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Sometimes we stay in situations that are hurting us because we can’t bear the thought of change. Yet the one thing I am reminded of time and time again is that there is only one certainty in this life: that things are in a constantly moving process of change. Trying to feel secure in the fact that nothing is secure can seem paradoxical, but actually makes perfect sense. How else can it be? For if nothing is certain, then our only choice is to start finding ways to accept the uncertainties. This can be easier said than done, of course.Yoga has helped me to move through change with a sense of inner stability that can be hard to access in times of extreme emotional difficulty. I have lived my life battling with a very anxious mind, but I’m finding ways to manage that kind of high-level anxiety. From heart openers to hip openers and yin practices to yang, the way the breath connects me to my body and anchors me into the present moment is like nothing else.
Whether moving through vinyasa flows or remaining still in restorative postures, we always come back to the breath, allowing it to guide us into the here and now. This practice has helped me off the mat, allowing me to use the breath in the same way, which has prevented panic attacks before they get out of hand and helped me to keep calm in moments of extreme anxiety or PTSD flashbacks.
It's not like during asana practice my mind is always empty, super serene and free from outside thoughts. Sometimes it makes a hundred and one to-do lists during my yoga practice, or replays something from years ago. Maybe it starts to worry about next week or what I’m going to do in 2 years’ time or how much money I have in my bank account or if someone I love might die tomorrow. But soon enough, the practice requires us to bring our awareness and focus back to the present, back to what is happening on the mat, back to our alignment, our breath, and back into our bodies.
This sense of being in the present moment can allow profound change to take place in our energetic, emotional and physical bodies. The best way I can think to describe this from personal experience is how yoga helped me to deal with trauma. This particular journey all started in the hips. Hip opening classes and postures had me weeping into my mat, feeling out of control and vulnerable, desperate to escape and run for miles, or sometimes bubbling away with rage and fury deep within my body.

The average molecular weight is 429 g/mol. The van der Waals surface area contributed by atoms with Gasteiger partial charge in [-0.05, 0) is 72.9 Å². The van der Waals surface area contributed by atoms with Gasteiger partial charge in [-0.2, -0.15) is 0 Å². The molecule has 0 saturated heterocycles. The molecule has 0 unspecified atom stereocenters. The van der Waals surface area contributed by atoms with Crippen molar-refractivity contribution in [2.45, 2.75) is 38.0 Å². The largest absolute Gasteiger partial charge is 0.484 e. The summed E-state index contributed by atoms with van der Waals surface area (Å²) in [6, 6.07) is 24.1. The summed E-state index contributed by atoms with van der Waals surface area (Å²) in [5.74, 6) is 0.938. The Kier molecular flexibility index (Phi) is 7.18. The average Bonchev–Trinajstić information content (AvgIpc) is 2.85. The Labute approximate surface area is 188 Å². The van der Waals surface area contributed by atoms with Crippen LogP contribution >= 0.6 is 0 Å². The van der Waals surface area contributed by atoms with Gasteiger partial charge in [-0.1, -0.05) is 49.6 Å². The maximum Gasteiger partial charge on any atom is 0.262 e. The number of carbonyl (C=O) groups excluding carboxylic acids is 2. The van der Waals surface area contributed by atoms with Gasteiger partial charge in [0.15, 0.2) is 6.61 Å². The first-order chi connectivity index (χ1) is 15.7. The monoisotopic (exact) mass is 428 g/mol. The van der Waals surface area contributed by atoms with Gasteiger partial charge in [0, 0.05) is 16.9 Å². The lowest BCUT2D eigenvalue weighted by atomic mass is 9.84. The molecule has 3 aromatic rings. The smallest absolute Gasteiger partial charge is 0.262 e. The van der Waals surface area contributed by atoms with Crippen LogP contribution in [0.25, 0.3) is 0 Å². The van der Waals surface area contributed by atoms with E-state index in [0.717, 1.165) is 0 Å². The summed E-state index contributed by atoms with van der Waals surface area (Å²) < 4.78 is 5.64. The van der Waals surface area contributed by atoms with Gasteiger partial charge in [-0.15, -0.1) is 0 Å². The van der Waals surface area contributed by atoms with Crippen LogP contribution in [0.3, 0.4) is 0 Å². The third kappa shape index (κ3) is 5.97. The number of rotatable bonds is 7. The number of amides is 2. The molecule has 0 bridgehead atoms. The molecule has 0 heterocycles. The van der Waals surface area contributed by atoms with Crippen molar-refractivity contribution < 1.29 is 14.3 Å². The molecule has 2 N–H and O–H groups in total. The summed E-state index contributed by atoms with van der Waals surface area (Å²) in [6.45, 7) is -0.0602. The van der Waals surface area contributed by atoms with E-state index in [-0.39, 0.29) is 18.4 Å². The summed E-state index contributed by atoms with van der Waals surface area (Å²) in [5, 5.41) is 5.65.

The practice asks of you not to run away but to remain present and surrender to what is, allowing any difficult emotions to move through you. This was by no means easy, but it allowed me to begin to heal some deep wounds.
There’s a lot to say about hips and how they can store emotions and trauma but for now, I'll keep it brief and just mention a very helpful piece of advice a great teacher in India gave me. She told me not to worry about actively trying to let go of tension and past traumas, but to “have faith in the practice and little by little your body will naturally start to open and release. Your body knows what it needs to do to heal.”
That was eight months ago. I was so tense at the time I found it hard to believe I could ever surrender such tension and pain. Now feeling how much has been released, and how open my hips have become through various hip openers and a regular yoga practice, I'm amazed at how the body does seem to know exactly how to heal and soften when given the opportunity.
Through my yoga practice I am finding the courage to be me, to process all those messy, difficult and at times overwhelming emotions, and to allow the mat to catch me when I fall. Physically, I am becoming much stronger and more flexible which mirrors on the outside what is happening inside. I am starting to realize that I can say “no thank you” or “not now” to relationships that are causing pain, or to situations that aren’t right and that actually, the fear of change is far more daunting and harmful than the change itself.
Sometimes we need our hearts to be broken open so that we can reconnect with ourselves. Various kinds of breakdowns or break ups can be breakthroughs, and I am forever grateful to my yoga practice for guiding me through such a process.